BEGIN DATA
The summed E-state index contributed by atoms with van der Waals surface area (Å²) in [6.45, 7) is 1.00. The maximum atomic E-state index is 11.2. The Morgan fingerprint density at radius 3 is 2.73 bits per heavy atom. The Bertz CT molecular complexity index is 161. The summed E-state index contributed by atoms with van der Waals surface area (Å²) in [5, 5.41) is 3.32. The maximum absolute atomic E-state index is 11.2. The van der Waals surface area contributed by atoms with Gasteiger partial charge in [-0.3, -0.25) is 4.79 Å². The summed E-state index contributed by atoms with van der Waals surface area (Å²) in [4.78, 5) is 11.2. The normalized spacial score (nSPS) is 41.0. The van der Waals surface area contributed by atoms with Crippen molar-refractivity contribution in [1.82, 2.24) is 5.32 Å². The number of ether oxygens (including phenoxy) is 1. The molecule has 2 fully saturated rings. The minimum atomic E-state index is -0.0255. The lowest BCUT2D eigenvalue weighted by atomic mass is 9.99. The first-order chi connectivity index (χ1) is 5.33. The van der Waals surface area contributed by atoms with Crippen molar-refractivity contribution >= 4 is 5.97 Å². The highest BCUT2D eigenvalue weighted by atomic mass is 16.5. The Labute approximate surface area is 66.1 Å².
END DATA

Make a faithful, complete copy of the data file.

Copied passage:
The summed E-state index contributed by atoms with van der Waals surface area (Å²) in [6.45, 7) is 1.00. The maximum atomic E-state index is 11.2. The Morgan fingerprint density at radius 3 is 2.73 bits per heavy atom. The Bertz CT molecular complexity index is 161. The summed E-state index contributed by atoms with van der Waals surface area (Å²) in [5, 5.41) is 3.32. The maximum absolute atomic E-state index is 11.2. The van der Waals surface area contributed by atoms with Gasteiger partial charge in [-0.3, -0.25) is 4.79 Å². The summed E-state index contributed by atoms with van der Waals surface area (Å²) in [4.78, 5) is 11.2. The normalized spacial score (nSPS) is 41.0. The van der Waals surface area contributed by atoms with Crippen molar-refractivity contribution in [1.82, 2.24) is 5.32 Å². The number of ether oxygens (including phenoxy) is 1. The molecule has 2 fully saturated rings. The minimum atomic E-state index is -0.0255. The lowest BCUT2D eigenvalue weighted by atomic mass is 9.99. The first-order chi connectivity index (χ1) is 5.33. The van der Waals surface area contributed by atoms with Crippen molar-refractivity contribution >= 4 is 5.97 Å². The highest BCUT2D eigenvalue weighted by atomic mass is 16.5. The Labute approximate surface area is 66.1 Å².